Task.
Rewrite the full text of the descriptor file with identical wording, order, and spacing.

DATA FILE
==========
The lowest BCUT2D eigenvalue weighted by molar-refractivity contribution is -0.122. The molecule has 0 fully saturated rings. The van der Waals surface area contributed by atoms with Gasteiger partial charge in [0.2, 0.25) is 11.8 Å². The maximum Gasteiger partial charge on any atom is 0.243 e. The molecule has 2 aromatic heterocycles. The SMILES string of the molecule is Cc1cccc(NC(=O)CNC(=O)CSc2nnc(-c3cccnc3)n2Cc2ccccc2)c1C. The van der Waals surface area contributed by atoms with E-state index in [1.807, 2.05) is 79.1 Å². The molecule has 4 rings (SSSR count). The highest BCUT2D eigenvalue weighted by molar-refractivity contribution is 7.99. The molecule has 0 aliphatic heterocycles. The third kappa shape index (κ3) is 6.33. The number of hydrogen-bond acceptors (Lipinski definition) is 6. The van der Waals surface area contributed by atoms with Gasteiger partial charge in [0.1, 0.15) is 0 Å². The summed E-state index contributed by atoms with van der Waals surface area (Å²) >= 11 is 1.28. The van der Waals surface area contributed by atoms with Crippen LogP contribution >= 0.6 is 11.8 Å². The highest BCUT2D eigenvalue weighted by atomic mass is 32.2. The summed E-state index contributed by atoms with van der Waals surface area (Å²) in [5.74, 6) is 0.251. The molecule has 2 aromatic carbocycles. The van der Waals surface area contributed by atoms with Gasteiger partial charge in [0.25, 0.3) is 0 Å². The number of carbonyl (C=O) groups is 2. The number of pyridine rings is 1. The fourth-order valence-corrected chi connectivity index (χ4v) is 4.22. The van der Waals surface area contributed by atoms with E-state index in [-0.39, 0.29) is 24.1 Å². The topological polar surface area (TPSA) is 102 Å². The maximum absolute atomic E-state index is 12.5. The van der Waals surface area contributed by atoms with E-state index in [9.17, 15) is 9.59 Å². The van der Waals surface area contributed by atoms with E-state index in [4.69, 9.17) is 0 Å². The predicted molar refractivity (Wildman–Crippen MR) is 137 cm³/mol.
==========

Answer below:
The lowest BCUT2D eigenvalue weighted by molar-refractivity contribution is -0.122. The molecule has 0 fully saturated rings. The van der Waals surface area contributed by atoms with Gasteiger partial charge in [0.2, 0.25) is 11.8 Å². The maximum Gasteiger partial charge on any atom is 0.243 e. The molecule has 2 aromatic heterocycles. The SMILES string of the molecule is Cc1cccc(NC(=O)CNC(=O)CSc2nnc(-c3cccnc3)n2Cc2ccccc2)c1C. The van der Waals surface area contributed by atoms with E-state index in [1.807, 2.05) is 79.1 Å². The molecule has 4 rings (SSSR count). The highest BCUT2D eigenvalue weighted by molar-refractivity contribution is 7.99. The molecule has 0 aliphatic heterocycles. The third kappa shape index (κ3) is 6.33. The number of hydrogen-bond acceptors (Lipinski definition) is 6. The van der Waals surface area contributed by atoms with Gasteiger partial charge in [0.1, 0.15) is 0 Å². The summed E-state index contributed by atoms with van der Waals surface area (Å²) >= 11 is 1.28. The van der Waals surface area contributed by atoms with Crippen LogP contribution >= 0.6 is 11.8 Å². The highest BCUT2D eigenvalue weighted by atomic mass is 32.2. The summed E-state index contributed by atoms with van der Waals surface area (Å²) in [5.74, 6) is 0.251. The molecule has 2 aromatic carbocycles. The van der Waals surface area contributed by atoms with Gasteiger partial charge in [0.25, 0.3) is 0 Å². The number of carbonyl (C=O) groups is 2. The number of pyridine rings is 1. The fourth-order valence-corrected chi connectivity index (χ4v) is 4.22. The van der Waals surface area contributed by atoms with E-state index in [-0.39, 0.29) is 24.1 Å². The topological polar surface area (TPSA) is 102 Å². The maximum absolute atomic E-state index is 12.5. The van der Waals surface area contributed by atoms with E-state index in [9.17, 15) is 9.59 Å². The van der Waals surface area contributed by atoms with E-state index in [4.69, 9.17) is 0 Å². The predicted molar refractivity (Wildman–Crippen MR) is 137 cm³/mol.